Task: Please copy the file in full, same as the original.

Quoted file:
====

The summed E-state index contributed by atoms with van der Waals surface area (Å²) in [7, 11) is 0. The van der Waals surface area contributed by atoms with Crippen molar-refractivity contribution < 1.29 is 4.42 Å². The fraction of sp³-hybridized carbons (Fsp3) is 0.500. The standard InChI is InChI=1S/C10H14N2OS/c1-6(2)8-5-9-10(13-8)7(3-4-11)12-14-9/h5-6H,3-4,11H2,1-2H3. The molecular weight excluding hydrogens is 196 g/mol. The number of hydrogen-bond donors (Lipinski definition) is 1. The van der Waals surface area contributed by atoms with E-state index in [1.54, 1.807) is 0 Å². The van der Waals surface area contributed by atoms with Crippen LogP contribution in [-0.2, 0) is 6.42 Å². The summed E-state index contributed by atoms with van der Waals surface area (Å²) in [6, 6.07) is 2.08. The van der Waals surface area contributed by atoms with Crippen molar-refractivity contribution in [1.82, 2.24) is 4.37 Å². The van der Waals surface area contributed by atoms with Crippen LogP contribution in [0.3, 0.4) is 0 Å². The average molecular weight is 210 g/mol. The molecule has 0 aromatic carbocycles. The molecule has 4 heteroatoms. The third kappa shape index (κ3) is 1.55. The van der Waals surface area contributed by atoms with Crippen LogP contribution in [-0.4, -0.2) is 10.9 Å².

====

The summed E-state index contributed by atoms with van der Waals surface area (Å²) in [7, 11) is 0. The van der Waals surface area contributed by atoms with Crippen molar-refractivity contribution < 1.29 is 4.42 Å². The fraction of sp³-hybridized carbons (Fsp3) is 0.500. The standard InChI is InChI=1S/C10H14N2OS/c1-6(2)8-5-9-10(13-8)7(3-4-11)12-14-9/h5-6H,3-4,11H2,1-2H3. The molecular weight excluding hydrogens is 196 g/mol. The number of hydrogen-bond donors (Lipinski definition) is 1. The van der Waals surface area contributed by atoms with E-state index in [1.54, 1.807) is 0 Å². The van der Waals surface area contributed by atoms with Crippen LogP contribution in [-0.2, 0) is 6.42 Å². The summed E-state index contributed by atoms with van der Waals surface area (Å²) in [6, 6.07) is 2.08. The van der Waals surface area contributed by atoms with Crippen molar-refractivity contribution in [1.82, 2.24) is 4.37 Å². The van der Waals surface area contributed by atoms with Crippen LogP contribution in [0.3, 0.4) is 0 Å². The average molecular weight is 210 g/mol. The molecule has 0 aromatic carbocycles. The molecule has 4 heteroatoms. The third kappa shape index (κ3) is 1.55. The van der Waals surface area contributed by atoms with Crippen LogP contribution in [-0.4, -0.2) is 10.9 Å².